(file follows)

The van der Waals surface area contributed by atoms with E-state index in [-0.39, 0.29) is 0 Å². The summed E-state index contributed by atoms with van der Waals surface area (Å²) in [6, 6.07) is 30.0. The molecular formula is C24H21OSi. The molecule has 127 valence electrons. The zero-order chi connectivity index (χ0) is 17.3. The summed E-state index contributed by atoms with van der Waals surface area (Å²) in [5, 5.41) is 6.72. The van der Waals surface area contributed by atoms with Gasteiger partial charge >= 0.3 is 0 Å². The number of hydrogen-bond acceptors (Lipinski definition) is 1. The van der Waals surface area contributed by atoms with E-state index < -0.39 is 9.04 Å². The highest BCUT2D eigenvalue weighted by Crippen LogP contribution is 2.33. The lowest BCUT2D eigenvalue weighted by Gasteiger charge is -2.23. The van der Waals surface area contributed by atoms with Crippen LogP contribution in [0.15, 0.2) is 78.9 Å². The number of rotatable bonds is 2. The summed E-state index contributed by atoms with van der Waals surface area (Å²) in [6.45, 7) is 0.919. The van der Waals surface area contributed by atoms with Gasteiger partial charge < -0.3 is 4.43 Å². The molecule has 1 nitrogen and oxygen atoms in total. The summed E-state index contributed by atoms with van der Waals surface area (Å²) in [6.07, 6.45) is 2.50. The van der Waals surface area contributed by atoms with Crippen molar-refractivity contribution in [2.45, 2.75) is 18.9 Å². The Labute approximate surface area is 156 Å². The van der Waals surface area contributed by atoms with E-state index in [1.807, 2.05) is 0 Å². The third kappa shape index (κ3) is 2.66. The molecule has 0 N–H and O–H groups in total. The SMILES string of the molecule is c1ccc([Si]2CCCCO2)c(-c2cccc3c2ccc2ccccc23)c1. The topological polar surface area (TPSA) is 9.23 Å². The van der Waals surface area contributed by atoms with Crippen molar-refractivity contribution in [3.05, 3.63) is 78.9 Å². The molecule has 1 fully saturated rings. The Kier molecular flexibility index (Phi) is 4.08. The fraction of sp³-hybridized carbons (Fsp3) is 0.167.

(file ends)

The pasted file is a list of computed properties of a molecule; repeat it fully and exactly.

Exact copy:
The van der Waals surface area contributed by atoms with E-state index in [-0.39, 0.29) is 0 Å². The summed E-state index contributed by atoms with van der Waals surface area (Å²) in [6, 6.07) is 30.0. The molecular formula is C24H21OSi. The molecule has 127 valence electrons. The zero-order chi connectivity index (χ0) is 17.3. The summed E-state index contributed by atoms with van der Waals surface area (Å²) in [5, 5.41) is 6.72. The van der Waals surface area contributed by atoms with Gasteiger partial charge >= 0.3 is 0 Å². The number of hydrogen-bond acceptors (Lipinski definition) is 1. The van der Waals surface area contributed by atoms with E-state index < -0.39 is 9.04 Å². The highest BCUT2D eigenvalue weighted by Crippen LogP contribution is 2.33. The lowest BCUT2D eigenvalue weighted by Gasteiger charge is -2.23. The van der Waals surface area contributed by atoms with Crippen LogP contribution in [0.15, 0.2) is 78.9 Å². The number of rotatable bonds is 2. The summed E-state index contributed by atoms with van der Waals surface area (Å²) in [6.45, 7) is 0.919. The van der Waals surface area contributed by atoms with Gasteiger partial charge < -0.3 is 4.43 Å². The molecule has 1 nitrogen and oxygen atoms in total. The summed E-state index contributed by atoms with van der Waals surface area (Å²) in [6.07, 6.45) is 2.50. The van der Waals surface area contributed by atoms with Crippen molar-refractivity contribution in [2.45, 2.75) is 18.9 Å². The Labute approximate surface area is 156 Å². The van der Waals surface area contributed by atoms with E-state index in [1.807, 2.05) is 0 Å². The third kappa shape index (κ3) is 2.66. The molecule has 0 N–H and O–H groups in total. The SMILES string of the molecule is c1ccc([Si]2CCCCO2)c(-c2cccc3c2ccc2ccccc23)c1. The topological polar surface area (TPSA) is 9.23 Å². The van der Waals surface area contributed by atoms with Crippen molar-refractivity contribution in [3.05, 3.63) is 78.9 Å². The molecule has 1 fully saturated rings. The Kier molecular flexibility index (Phi) is 4.08. The fraction of sp³-hybridized carbons (Fsp3) is 0.167.